The Arizona Cardinals had a good and a bad rushing season in 2013.
They gained over 1500 yards rushing as a team, which was a 300-yard increase over 2012. Their efficiency was not much better. After averaging 3.4 yards per carry in 2012, it only improved to 3.6.
They scored 12 rushing touchdowns -- two more than 2012.
They did, though, commit more to running the ball than they have in years past. In fact, in attempting 422 rushes total, they ran the ball over 40 percent of the time on offense. That is the third highest percentage over the last decade for the team.
So let us look at the back on the team and their performance, as well as look at the position moving forward in 2014.
He was, in my Twitter circles and in the ROTB, one of the most frustrating players on the team. He was effective, yet inefficient. He ended up leading the team in rushing yards with 687 and eight touchdowns, but averaged only 3.2 yards per carry.
He was the workhorse of a shared workload, as he carried the ball 217 times -- almost 100 more carries than rookie Andre Ellington, who we learned was the team's most dynamic player on offense.
He rarely was stopped for negative yards -- only 15 in his over 200 carries. However, 105 of his 218 carries gained between zero and two yards.
He was the back that Bruce Arians trusted to be the number one, in part because of his contributions in pass blocking. He was not fantastic, but he wasn't an abomination.
Ellington was the star of the offense. He was the most productive player, but only carried the ball 118 times. He gained 652 yards (35 less than Mendenhall on 99 less carries), averaging 5.5 yards per carry.
He was fantastic.
He was more likely to get stopped for negative yards. In his 118 carries, he was tackled for a loss 15 times -- the same number as Mendenhall. He was a big play threat, though, as 24 of his 118 carries went for at least 10 yards. Eight went for over 20 yards.
He was also a big threat in the passing game, as he was used as a receiver as well.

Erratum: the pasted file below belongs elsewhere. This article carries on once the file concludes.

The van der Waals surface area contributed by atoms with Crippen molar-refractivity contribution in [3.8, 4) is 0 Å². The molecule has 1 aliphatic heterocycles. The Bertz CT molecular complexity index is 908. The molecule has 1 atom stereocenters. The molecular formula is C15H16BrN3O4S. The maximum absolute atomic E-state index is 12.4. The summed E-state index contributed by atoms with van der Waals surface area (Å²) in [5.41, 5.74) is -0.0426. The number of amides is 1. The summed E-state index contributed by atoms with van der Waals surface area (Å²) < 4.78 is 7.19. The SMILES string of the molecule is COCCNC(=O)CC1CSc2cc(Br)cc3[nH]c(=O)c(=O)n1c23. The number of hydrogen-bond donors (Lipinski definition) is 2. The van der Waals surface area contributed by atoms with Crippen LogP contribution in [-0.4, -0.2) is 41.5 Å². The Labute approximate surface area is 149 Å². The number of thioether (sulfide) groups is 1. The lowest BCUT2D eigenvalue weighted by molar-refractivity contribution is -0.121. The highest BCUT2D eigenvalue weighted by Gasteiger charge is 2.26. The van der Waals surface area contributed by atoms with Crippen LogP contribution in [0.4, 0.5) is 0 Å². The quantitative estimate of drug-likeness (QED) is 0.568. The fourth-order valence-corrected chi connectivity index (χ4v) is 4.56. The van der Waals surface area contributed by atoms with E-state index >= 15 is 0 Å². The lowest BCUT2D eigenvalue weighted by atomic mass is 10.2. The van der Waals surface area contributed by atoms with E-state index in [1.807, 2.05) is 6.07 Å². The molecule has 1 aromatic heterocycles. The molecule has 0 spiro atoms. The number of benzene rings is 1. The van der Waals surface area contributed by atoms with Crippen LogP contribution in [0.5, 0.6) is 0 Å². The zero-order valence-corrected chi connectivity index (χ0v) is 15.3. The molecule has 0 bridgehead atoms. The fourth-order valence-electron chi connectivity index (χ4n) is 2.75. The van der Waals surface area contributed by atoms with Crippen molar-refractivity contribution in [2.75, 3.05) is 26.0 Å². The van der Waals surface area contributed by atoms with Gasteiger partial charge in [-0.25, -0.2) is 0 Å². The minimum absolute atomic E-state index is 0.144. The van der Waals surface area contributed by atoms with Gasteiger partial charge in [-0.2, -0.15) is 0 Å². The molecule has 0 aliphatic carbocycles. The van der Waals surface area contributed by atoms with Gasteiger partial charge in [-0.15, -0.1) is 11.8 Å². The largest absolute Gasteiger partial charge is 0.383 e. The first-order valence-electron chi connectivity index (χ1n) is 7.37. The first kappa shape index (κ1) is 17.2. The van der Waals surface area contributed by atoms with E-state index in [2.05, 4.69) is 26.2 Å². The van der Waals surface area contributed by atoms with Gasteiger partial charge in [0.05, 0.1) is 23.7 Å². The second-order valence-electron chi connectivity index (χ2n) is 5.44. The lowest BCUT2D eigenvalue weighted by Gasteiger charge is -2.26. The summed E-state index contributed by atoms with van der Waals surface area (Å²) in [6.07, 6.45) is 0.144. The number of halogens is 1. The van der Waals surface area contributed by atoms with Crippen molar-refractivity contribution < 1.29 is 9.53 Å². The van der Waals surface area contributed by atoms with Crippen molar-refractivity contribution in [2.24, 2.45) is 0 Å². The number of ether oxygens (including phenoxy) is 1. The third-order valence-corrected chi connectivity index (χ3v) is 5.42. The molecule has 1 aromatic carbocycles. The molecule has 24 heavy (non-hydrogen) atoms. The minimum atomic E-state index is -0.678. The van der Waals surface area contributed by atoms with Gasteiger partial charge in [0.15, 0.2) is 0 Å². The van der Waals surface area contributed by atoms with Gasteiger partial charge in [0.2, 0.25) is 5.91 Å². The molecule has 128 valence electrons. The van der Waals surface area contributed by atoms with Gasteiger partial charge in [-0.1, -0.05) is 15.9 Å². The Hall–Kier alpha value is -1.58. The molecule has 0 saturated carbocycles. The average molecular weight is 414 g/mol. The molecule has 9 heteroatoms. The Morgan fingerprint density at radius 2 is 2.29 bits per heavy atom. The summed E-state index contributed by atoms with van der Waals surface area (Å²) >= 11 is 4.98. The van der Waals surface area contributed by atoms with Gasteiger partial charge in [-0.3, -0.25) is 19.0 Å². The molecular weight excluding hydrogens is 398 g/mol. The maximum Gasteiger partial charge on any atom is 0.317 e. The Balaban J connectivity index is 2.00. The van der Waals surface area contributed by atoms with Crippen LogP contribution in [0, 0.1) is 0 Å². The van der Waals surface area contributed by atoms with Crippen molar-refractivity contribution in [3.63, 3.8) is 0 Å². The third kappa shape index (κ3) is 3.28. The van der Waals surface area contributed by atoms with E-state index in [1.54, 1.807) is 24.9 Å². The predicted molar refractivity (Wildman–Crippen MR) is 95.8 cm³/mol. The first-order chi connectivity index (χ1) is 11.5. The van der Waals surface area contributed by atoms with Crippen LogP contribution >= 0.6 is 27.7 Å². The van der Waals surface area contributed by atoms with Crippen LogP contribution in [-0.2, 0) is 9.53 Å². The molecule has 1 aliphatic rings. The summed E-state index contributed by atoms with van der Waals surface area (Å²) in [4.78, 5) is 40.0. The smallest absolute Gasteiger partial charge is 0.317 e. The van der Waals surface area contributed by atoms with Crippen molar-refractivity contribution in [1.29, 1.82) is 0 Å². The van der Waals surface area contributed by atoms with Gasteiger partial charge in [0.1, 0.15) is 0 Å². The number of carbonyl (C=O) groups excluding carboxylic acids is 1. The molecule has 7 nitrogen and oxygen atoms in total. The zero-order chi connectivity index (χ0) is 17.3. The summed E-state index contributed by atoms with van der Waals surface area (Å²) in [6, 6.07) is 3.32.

He is not viewed by the team as an every down back. Bruce Arians said on multiple occasions that Ellington is a 30-35 play back/receiver, who should get 15-20 touches in ideal settings.
He carried the ball only 36 times all season and 14 of those came in one game when Mendenhall did not play. he was a lot like Mendenhall, averaging 3.2 yards per carry (identical to Mendy), getting tackled for a loss only twice, but nearly half his carries (14) went between 0-2 yards.
He got more playing time down the stretch and was a reliable pass blocker.
Smith carried the ball only 18 times on the season and scored a touchdown. 10 of those carries, though, came in Week 1. His last carry of the season was in Week 6 when he fumbled the ball in the fourth quarter against the 49ers.
His role was on special teams and was, for many weeks, the team's "third down back," or running back pass blocker.
He did see his playing time on offense diminish down the stretch as Taylor's earned more time.
He was inactive for all 16 games -- the only player on the team not to dress for a game.
Fans have wondered about him all season, but have only gotten the answer that since he doesn't play on special teams he doesn't dress. He never once appeared on the injury report all season, so he was healthy the entire year.
His future is uncertain. I speculated that he was on the roster because general manager Steve Keim wants him there.
This offseason, Mendenhall is an unrestricted free agent and Smith is a restricted free agent.
Taylor and Ellington are cheap and under contract, entering their second season as fifth and sixth-round picks.
Williams' contract is more. He is entering the final season of his rookie contract, but is due just over $1M in salary for 2014 and a has a cap hit of almost $1.6 million.
Considering how little money they have locked up outside of him, he may be safe.
The question will be whether the team will re-sign Mendenhall. He was on a one-year, $2.5 million deal.
What makes sense in theory is to let him go because Taylor seem to be the exact same player, only younger and less expensive.
Taylor and Ellington are locks for the roster. They potentially could be the tandem in the running game the team goes with moving forward.
Williams is the wild card. He is talented enough to be a number one back.
Smith, while a restricted free agent, will not likely receive any tender and the team might not bring him back. As a back of the lineup running back, he does have value in what he does well -- play on special teams and pick up the blitz.
2014 roster predictions:
I think that Williams gets his final shot this season, so he will be back along with Taylor and Ellington. I don't think Mendenhall will be re-signed, although if he were, it wouldn't surprise me.
I predict the backs will be Ellington, Taylor, Williams and either Smith or another special teams-type player who can block to fill that number four spot.
The wild card would be if the team drafts another running back, in which case I would think would signal the end of Ryan Williams.